Some of Florida's public officials have been bad boys and girls, Gov. Charlie Crist says.
"You know, I have had the challenge during this administration to suspend no less than 37 public officials in about 36 months," Crist told reporters gathered in Tallahassee on Wednesday. "It's pretty stunning, and it's pretty disappointing."
The Florida Constitution enables Crist, as governor, to suspend any elected public official indicted for a crime and remove public officials from office who are convicted. The governor also can suspend state or county officials — anyone from people appointed to state or local boards or even public notaries — for misconduct.
Is Crist really on a suspension-a-month pace?
We asked the Governor's Office for a list of people suspended by the governor since he took office in January 2007. Officials provided a seven-page document listing 38 names and titles of people they say the governor has suspended or removed from public office. Each entry includes a corresponding charge and points to an executive order codifying the action.
The list includes some familiar names:
• No. 28: James "Bob" Richburg, the former Northwest Florida State College president. Richburg was suspended from the board of directors of Workforce Florida in April 2009 after being indicted in the case involving former House Speaker Ray Sansom. Sansom has been accused of falsely securing $6 million in taxpayer money to construct a college building that would double as an aircraft hangar for a friend and major Republican donor.
• No. 35: Scott Rothstein. Rothstein was suspended from a judicial nominating committee after agreeing to be permanently disbarred. A major political fundraiser, Rothstein pleaded guilty on Wednesday to five counts of racketeering, fraud and money laundering as part of a $1.2 billion Ponzi scheme.
• Nos. 34 and 38: Miami City Commissioner Michelle Spence-Jones. Spence-Jones was suspended by Crist in November 2009 after being arrested on charges that she redirected $50,000 in county funds to a now-defunct family business. She won her seat back in a special election this month. She was immediately suspended again.
The list also includes people probably unfamiliar to most, including eight notaries public. The notaries public, who are considered state officers under Florida law, were suspended in most cases for notarizing signatures and documents improperly.
Examining the full list, we found some problems:
• Beverly Gallagher, a member of the Broward County School Board, is listed wrongly both as Nos. 30 and 32. Her entries point to two executive orders — one that removes her from office, and one that removes someone else. Gallagher and Broward County Commissioner Josephus Eggelletion (No. 31 on the governor's list) were arrested in September on federal corruption charges, accused of taking bribes.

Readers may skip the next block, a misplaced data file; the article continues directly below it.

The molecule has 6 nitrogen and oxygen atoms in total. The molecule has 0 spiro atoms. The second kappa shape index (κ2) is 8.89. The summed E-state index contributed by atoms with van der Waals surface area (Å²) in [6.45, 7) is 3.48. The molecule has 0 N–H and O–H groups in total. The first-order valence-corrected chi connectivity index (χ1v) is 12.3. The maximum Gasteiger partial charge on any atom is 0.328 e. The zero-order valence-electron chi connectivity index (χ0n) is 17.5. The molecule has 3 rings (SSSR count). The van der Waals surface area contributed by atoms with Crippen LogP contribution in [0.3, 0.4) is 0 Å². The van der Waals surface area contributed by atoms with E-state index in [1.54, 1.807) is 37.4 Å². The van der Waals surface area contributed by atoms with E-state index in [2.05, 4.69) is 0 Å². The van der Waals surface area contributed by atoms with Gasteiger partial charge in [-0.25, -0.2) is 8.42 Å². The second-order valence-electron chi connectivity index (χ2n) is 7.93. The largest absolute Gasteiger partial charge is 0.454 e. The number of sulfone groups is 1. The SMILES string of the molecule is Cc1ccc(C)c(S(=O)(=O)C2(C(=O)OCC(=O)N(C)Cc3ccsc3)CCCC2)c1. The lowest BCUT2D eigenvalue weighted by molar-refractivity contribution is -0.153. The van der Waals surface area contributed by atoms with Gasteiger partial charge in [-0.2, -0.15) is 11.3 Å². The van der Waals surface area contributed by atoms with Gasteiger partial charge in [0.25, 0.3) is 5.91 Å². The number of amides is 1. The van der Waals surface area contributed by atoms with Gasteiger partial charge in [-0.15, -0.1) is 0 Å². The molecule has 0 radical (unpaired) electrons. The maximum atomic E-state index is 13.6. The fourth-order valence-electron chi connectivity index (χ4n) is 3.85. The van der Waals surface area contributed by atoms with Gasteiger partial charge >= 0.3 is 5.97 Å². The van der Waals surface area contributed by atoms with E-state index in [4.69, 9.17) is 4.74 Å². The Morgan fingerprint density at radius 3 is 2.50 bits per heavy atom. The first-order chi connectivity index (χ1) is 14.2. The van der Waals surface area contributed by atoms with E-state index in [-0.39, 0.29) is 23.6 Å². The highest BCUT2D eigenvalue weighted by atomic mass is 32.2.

• Gregory Burke is both Nos. 7 and 25. Burke, a commissioner of the South Walton County Mosquito Control District, was suspended from office Dec. 13, 2007, then removed by Crist on Dec. 24, 2008 — hence the two entries.
• Two officials — Miami City Commissioner Johnny Lee Winton and Hollywood City Commissioner Kenneth Wasserstrom — were removed from office by Crist but actually suspended by Gov. Jeb Bush.
• Miramar City Commissioner Fitzroy Salesman appears on the list twice. The first entry was from March 2007, when he was reinstated into office by Crist (he had been suspended by Bush). Salesman was then suspended by Crist in December 2007 after being arrested.
• No. 20, Johnny Green, was suspended from the Cross City water board after being charged with one count of conspiracy to commit bribery, according to the Governor's Office. Green's entry appears to note that the suspension was dissolved by Executive Order 08-235, but that order actually acknowledges a judicial vacancy in the 17th Judicial Circuit.
The governor's list also includes one person who has returned to office and appears to overlook another person the governor suspended in 2008. John Scanlon, a commissioner with the Fort Myers Beach Fire Control District, was suspended after drug charges, but reinstated after completion of a pretrial diversion program. And James Roy Paul, superintendent of the Escambia County School District, was suspended from office by the governor in June 2008 after being charged with driving under the influence. But he was not on the governor's list.
Where does all of that bring us in the accounting?
First, we excluded the double reference to Gallagher and the entry reinstating Salesman. That drops us to 36.
We then added Paul, who was not on the governor's list. Back to 37.
We then double-checked that everyone on that list had been in fact suspended. We relied on the governor's online repository of executive orders, and when that didn't help, news accounts. When both options failed, as it did in one case, we asked the Governor's Office for the executive order directly.
Then there was the case of three officials (Winton, Wasserstrom, Burke) whom Crist removed from office. You can make an argument that reduces the number of suspensions to 34.
Crist told reporters he has had to "suspend no less than 37 public officials" since taking office in 2007. He's just about right on. The number actually includes people Crist removed from office, a more severe punishment than suspension. And the final number includes the suspensions of eight public notaries — not what most people think of when they hear "public official." Crist gets points off for both, and from PolitiFact, a rating of Mostly True.